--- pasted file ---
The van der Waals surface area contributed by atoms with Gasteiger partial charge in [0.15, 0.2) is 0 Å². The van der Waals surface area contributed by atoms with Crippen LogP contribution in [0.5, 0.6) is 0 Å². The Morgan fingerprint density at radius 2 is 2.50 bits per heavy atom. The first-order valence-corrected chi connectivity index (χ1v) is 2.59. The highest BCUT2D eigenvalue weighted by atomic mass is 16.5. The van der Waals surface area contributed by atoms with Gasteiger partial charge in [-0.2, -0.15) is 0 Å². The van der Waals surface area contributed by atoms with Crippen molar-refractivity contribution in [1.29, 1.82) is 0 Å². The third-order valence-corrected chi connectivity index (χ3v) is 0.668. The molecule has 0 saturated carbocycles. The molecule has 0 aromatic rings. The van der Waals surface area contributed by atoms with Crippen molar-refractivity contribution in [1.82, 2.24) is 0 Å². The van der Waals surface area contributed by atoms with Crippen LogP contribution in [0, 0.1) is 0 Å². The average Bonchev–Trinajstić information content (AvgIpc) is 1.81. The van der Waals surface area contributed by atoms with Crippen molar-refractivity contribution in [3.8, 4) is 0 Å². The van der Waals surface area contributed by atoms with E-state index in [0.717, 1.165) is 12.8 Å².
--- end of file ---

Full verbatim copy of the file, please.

The van der Waals surface area contributed by atoms with Gasteiger partial charge in [0.15, 0.2) is 0 Å². The van der Waals surface area contributed by atoms with Crippen LogP contribution in [0.5, 0.6) is 0 Å². The Morgan fingerprint density at radius 2 is 2.50 bits per heavy atom. The first-order valence-corrected chi connectivity index (χ1v) is 2.59. The highest BCUT2D eigenvalue weighted by atomic mass is 16.5. The van der Waals surface area contributed by atoms with Gasteiger partial charge in [-0.2, -0.15) is 0 Å². The van der Waals surface area contributed by atoms with Crippen molar-refractivity contribution in [1.29, 1.82) is 0 Å². The third-order valence-corrected chi connectivity index (χ3v) is 0.668. The molecule has 0 saturated carbocycles. The molecule has 0 aromatic rings. The van der Waals surface area contributed by atoms with Crippen molar-refractivity contribution in [1.82, 2.24) is 0 Å². The van der Waals surface area contributed by atoms with Crippen LogP contribution in [0, 0.1) is 0 Å². The average Bonchev–Trinajstić information content (AvgIpc) is 1.81. The van der Waals surface area contributed by atoms with Crippen molar-refractivity contribution in [3.8, 4) is 0 Å². The van der Waals surface area contributed by atoms with E-state index in [0.717, 1.165) is 12.8 Å².